My understanding of Quine's view of holist underdetermination and how it connects to his holist view of science is summarized well by this quote:
The totality of our so-called knowledge or beliefs, from the most casual matters of geography and history to the profoundest laws of atomic physics or even of pure mathematics and logic, is a man-made fabric which impinges on experience only along the edges. Or, to change the figure, total science is like a field of force whose boundary conditions are experience. A conflict with experience at the periphery occasions readjustments in the interior of the field. But the total field is so underdetermined by its boundary conditions, experience, that there is much latitude of choice as to what statements to reevaluate in the light of any single contrary experience. No particular experiences are linked with any particular statements in the interior of the field, except indirectly through considerations of equilibrium affecting the field as a whole.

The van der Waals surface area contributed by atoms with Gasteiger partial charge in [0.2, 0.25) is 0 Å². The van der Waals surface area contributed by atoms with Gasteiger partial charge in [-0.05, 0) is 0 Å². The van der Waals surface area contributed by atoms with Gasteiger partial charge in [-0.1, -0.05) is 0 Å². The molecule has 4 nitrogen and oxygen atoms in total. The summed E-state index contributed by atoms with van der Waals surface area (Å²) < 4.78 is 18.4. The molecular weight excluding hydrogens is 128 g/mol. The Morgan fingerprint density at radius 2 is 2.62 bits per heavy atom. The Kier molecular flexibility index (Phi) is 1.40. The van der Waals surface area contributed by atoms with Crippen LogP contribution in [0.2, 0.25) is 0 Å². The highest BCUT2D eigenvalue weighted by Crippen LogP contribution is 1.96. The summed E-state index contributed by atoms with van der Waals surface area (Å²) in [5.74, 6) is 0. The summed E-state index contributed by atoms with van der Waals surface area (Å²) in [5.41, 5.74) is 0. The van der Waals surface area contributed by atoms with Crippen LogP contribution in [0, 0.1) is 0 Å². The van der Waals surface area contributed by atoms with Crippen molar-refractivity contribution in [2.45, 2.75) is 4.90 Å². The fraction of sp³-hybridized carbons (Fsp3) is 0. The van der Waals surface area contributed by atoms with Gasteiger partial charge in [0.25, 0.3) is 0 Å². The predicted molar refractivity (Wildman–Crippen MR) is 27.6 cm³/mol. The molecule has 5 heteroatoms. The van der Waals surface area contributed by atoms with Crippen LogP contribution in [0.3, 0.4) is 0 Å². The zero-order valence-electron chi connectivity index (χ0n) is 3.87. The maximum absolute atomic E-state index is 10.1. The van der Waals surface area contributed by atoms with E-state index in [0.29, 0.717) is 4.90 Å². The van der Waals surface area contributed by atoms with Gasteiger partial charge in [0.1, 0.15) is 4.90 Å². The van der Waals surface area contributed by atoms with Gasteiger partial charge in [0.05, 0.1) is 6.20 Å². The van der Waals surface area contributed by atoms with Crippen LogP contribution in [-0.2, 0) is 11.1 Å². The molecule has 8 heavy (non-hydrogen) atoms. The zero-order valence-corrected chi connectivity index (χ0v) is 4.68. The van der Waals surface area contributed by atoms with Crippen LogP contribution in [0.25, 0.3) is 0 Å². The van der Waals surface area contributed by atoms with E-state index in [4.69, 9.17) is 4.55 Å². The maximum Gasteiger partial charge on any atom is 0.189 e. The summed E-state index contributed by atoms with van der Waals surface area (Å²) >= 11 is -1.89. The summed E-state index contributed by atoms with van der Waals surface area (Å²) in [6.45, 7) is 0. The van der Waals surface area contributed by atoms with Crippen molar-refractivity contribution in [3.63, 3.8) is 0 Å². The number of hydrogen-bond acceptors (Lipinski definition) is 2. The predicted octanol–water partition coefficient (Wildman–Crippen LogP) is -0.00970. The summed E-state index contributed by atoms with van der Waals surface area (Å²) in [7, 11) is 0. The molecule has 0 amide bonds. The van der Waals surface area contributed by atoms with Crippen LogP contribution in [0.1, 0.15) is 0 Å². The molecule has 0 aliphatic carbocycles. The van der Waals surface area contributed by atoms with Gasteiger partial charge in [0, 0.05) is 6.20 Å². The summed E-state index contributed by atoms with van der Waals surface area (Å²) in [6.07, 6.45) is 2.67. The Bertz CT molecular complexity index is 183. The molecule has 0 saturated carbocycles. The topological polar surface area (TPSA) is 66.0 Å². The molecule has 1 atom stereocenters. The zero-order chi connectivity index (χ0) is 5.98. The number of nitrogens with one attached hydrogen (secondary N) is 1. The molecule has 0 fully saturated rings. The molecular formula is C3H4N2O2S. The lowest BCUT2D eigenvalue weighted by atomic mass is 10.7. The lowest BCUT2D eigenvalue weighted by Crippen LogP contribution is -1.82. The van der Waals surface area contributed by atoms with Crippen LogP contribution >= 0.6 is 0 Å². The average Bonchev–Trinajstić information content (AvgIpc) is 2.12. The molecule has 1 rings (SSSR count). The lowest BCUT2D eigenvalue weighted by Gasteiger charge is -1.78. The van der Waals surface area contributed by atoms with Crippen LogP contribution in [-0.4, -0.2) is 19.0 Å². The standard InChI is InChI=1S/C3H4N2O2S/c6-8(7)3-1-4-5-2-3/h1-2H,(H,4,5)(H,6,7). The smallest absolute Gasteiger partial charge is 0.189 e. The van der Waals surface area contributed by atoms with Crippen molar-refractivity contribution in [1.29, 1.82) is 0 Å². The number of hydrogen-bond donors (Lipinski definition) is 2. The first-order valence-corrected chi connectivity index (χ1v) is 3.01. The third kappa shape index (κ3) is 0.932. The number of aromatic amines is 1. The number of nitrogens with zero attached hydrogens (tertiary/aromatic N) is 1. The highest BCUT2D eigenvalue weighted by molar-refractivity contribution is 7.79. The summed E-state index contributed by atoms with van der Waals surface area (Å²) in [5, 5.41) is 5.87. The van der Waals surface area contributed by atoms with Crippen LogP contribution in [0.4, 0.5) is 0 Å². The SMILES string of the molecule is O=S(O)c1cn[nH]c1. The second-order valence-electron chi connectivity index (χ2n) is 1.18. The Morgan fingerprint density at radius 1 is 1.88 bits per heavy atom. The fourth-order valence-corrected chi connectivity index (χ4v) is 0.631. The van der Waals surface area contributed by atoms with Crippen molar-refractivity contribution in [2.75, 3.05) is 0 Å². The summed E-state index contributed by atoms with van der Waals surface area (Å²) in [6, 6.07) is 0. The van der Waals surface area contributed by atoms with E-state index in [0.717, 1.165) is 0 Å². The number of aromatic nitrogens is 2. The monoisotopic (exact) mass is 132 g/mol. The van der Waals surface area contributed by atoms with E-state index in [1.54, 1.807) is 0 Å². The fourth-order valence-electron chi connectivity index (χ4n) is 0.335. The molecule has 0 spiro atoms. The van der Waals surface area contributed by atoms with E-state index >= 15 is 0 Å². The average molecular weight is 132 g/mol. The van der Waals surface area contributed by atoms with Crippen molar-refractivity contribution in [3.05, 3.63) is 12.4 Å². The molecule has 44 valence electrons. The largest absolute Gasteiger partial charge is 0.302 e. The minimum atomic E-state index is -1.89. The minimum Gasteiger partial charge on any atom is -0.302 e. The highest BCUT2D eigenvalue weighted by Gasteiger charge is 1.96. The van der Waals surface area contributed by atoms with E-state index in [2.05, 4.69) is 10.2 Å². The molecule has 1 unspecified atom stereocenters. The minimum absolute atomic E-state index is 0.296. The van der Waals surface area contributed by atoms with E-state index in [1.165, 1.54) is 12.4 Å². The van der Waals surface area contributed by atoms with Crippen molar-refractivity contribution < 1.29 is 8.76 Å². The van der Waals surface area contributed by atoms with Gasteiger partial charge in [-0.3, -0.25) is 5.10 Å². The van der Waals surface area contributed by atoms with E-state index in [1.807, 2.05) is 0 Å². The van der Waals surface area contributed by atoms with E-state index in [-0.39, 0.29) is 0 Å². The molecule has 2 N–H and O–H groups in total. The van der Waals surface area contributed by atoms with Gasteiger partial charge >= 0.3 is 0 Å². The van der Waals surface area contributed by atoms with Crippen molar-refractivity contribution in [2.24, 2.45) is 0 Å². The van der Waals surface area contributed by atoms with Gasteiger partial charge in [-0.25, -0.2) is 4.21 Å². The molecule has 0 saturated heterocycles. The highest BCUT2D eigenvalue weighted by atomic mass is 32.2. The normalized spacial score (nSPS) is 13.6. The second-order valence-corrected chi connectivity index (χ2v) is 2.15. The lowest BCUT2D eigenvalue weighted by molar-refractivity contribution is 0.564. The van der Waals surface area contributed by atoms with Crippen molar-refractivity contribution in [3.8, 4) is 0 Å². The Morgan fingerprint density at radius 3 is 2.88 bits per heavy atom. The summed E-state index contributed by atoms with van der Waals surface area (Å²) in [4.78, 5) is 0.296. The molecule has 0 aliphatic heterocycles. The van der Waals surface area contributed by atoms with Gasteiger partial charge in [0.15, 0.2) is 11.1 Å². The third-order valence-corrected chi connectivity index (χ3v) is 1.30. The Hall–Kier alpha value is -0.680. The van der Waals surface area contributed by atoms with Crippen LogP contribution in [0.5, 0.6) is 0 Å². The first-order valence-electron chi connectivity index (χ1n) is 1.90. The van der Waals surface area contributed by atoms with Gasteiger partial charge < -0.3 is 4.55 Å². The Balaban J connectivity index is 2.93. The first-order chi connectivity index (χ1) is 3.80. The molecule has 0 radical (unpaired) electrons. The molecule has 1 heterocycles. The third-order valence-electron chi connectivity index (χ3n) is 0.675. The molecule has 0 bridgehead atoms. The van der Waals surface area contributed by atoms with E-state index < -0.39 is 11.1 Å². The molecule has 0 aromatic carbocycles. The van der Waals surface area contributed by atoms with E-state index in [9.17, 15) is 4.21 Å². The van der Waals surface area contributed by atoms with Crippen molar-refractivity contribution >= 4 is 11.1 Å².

Meanwhile contrastive underdetermination:
Questions the ability of the evidence to confirm any given hypothesis against alternatives, and the central focus of discussion in this connection (equally often regarded as “the” problem of underdetermination) concerns the character of the supposed alternatives. (SEP)
It's my understanding that these both stem from the general idea of underdetermination, but bring up relatively different points. Quine's holist view of belief is that the principle is open to us to revise any of our beliefs, even those concerning logic and math. That "the beliefs we hold at any given time are linked in an interconnected web, which encounters our sensory experience only at its periphery."
So my question is, does Quine's holist view of science stemming from holist underdetermination contrast at all with the views held by Duhem and others that focused on contrastive underdetermination? What would Duhem think of the idea that we could revise our views around logic just to better fit the "web?" It seems to me like they're mostly focused on addressing different examples and focuses, but I can't see how they might be incompatible.